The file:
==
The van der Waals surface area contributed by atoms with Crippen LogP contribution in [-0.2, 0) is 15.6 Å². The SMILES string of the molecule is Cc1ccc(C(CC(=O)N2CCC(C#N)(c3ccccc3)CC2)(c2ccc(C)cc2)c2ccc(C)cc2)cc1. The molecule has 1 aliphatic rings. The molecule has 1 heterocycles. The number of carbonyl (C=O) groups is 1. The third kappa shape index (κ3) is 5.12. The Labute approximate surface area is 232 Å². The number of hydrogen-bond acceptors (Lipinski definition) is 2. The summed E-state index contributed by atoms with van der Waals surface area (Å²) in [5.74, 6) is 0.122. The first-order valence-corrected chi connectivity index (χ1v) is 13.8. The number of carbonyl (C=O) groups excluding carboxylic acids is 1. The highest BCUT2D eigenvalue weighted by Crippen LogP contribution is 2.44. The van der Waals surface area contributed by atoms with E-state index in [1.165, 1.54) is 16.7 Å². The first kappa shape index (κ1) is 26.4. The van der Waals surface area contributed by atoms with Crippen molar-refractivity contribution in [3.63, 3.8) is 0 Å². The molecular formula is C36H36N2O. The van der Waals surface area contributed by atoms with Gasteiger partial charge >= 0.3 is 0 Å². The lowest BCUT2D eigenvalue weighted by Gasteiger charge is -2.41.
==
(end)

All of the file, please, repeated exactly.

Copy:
The van der Waals surface area contributed by atoms with Crippen LogP contribution in [-0.2, 0) is 15.6 Å². The SMILES string of the molecule is Cc1ccc(C(CC(=O)N2CCC(C#N)(c3ccccc3)CC2)(c2ccc(C)cc2)c2ccc(C)cc2)cc1. The molecule has 1 aliphatic rings. The molecule has 1 heterocycles. The number of carbonyl (C=O) groups is 1. The third kappa shape index (κ3) is 5.12. The Labute approximate surface area is 232 Å². The number of hydrogen-bond acceptors (Lipinski definition) is 2. The summed E-state index contributed by atoms with van der Waals surface area (Å²) in [5.74, 6) is 0.122. The first-order valence-corrected chi connectivity index (χ1v) is 13.8. The number of carbonyl (C=O) groups excluding carboxylic acids is 1. The highest BCUT2D eigenvalue weighted by Crippen LogP contribution is 2.44. The van der Waals surface area contributed by atoms with E-state index in [1.165, 1.54) is 16.7 Å². The first kappa shape index (κ1) is 26.4. The van der Waals surface area contributed by atoms with Crippen molar-refractivity contribution in [3.63, 3.8) is 0 Å². The molecular formula is C36H36N2O. The van der Waals surface area contributed by atoms with Gasteiger partial charge >= 0.3 is 0 Å². The lowest BCUT2D eigenvalue weighted by Gasteiger charge is -2.41.